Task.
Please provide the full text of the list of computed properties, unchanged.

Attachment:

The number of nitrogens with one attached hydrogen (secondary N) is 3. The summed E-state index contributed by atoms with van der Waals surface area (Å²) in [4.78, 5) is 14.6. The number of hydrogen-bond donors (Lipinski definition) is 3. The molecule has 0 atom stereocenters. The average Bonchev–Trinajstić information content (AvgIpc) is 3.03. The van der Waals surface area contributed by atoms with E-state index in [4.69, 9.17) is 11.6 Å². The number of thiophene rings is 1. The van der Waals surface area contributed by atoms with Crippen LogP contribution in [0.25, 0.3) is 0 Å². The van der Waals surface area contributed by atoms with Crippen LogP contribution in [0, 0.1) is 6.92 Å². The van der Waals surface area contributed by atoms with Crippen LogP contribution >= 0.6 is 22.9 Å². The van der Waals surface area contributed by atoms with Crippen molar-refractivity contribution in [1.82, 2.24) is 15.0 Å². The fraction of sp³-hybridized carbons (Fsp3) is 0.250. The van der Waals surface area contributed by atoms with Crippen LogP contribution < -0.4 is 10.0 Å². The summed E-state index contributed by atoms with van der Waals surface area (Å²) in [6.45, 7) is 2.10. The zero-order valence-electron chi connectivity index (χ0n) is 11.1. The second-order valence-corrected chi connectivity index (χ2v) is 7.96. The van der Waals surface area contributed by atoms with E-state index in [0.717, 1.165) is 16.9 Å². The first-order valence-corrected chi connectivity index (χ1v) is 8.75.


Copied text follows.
The number of nitrogens with one attached hydrogen (secondary N) is 3. The summed E-state index contributed by atoms with van der Waals surface area (Å²) in [4.78, 5) is 14.6. The number of hydrogen-bond donors (Lipinski definition) is 3. The molecule has 0 atom stereocenters. The average Bonchev–Trinajstić information content (AvgIpc) is 3.03. The van der Waals surface area contributed by atoms with E-state index in [4.69, 9.17) is 11.6 Å². The number of thiophene rings is 1. The van der Waals surface area contributed by atoms with Crippen LogP contribution in [0.25, 0.3) is 0 Å². The van der Waals surface area contributed by atoms with Crippen LogP contribution in [0, 0.1) is 6.92 Å². The van der Waals surface area contributed by atoms with Crippen LogP contribution >= 0.6 is 22.9 Å². The van der Waals surface area contributed by atoms with Crippen molar-refractivity contribution in [1.82, 2.24) is 15.0 Å². The fraction of sp³-hybridized carbons (Fsp3) is 0.250. The van der Waals surface area contributed by atoms with Crippen LogP contribution < -0.4 is 10.0 Å². The summed E-state index contributed by atoms with van der Waals surface area (Å²) in [6.45, 7) is 2.10. The zero-order valence-electron chi connectivity index (χ0n) is 11.1. The second-order valence-corrected chi connectivity index (χ2v) is 7.96. The van der Waals surface area contributed by atoms with E-state index in [0.717, 1.165) is 16.9 Å². The first-order valence-corrected chi connectivity index (χ1v) is 8.75.